Bending moments of the structure (MS) at 50% and 75% soil moisture content in scenario 2 and 3, respectively, exceeded bending moments for the control cases in scenario 5a due to increasing structure loading by a factor of 1.5 and scenario 5b due to application of 25mm foundation settlement used in practice. An increase in soil moisture content and the resultant increase in bending moment negatively affect the stability of the building, thus compromising its structural integrity. Variation of soil moisture content to 50% and 75% resulted in an increase in the maximum bending moment beyond the two control cases implying that the frame structure lacks the capacity to resist such high bending moments and would result in structural failure. The soil moisture content of less than 50% may withstand the differential settlement without collapse due to the building resistance in the structure.

3.5.4.3. Differential Settlement illustrated by Supports Displacement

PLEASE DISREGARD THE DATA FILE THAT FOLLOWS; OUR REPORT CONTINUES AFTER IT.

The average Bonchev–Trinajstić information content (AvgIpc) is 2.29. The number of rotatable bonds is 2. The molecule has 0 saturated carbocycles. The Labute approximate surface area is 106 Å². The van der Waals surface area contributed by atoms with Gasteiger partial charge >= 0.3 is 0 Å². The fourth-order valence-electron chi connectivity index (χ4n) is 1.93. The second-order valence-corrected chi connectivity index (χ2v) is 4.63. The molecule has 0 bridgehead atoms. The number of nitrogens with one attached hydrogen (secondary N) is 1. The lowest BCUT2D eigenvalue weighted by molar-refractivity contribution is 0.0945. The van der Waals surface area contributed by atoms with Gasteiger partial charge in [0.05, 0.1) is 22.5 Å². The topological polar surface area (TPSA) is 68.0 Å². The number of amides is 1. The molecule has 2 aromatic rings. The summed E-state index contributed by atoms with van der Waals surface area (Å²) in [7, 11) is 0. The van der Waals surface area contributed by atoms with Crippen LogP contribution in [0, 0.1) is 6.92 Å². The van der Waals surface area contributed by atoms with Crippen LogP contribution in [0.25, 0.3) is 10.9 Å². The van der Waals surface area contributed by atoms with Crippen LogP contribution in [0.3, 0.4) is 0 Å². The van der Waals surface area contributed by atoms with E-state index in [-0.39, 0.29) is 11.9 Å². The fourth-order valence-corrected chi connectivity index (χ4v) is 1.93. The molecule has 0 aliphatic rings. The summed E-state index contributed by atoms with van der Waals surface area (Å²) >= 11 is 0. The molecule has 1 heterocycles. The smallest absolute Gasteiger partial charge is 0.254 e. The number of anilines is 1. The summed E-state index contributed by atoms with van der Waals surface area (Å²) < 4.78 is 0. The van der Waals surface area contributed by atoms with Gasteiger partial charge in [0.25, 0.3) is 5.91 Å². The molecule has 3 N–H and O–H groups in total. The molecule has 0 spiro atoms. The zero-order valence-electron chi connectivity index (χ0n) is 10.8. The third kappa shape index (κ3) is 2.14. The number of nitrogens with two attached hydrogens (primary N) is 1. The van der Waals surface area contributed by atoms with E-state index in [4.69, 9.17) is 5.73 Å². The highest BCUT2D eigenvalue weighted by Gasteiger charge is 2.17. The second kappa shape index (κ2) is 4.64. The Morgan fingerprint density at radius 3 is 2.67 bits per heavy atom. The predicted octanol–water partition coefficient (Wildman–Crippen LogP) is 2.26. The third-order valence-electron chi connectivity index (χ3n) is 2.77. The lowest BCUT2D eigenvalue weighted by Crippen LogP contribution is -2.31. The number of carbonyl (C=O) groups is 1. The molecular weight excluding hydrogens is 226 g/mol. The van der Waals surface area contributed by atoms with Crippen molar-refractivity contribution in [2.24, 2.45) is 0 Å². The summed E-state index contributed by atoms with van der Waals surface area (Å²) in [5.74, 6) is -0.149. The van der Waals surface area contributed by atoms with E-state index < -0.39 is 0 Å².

Differential settlement in the frame structure is determined as the difference between the maximum and the minimum vertical displacement at foundation supports in the building. For Scenarios 2, 3, 4, and 5b, the maximum differential settlement in the structure occurred at the supports whose foundation soil was subjected to soil deformation arising from variation in soil moisture content. Scenarios 1 and 5b yielded nil supports settlement, as summarised in Fig. (19). The soil deformation emanating from increasing soil moisture content from 30% to 75% increased the foundation differential settlement by 49.1%. With reference to control cases, it is observed that increasing soil moisture content to 50% and above would exceed the two control cases hence would lead to structural instability resulting in structural failure of the building. Lamb [4] noted that unequal settlements of footing in compressible clay soils very often result in damage to inflexible structural and architectural materials and this is also confirmed by this research. This research recommends a maximum of 68.9 mm supports settlement to guarantee structural stability. This compares with Onyancha’s study recommendation for 40 to 80 mm minimum total settlement of under-footings to guarantee structural stability of buildings [11].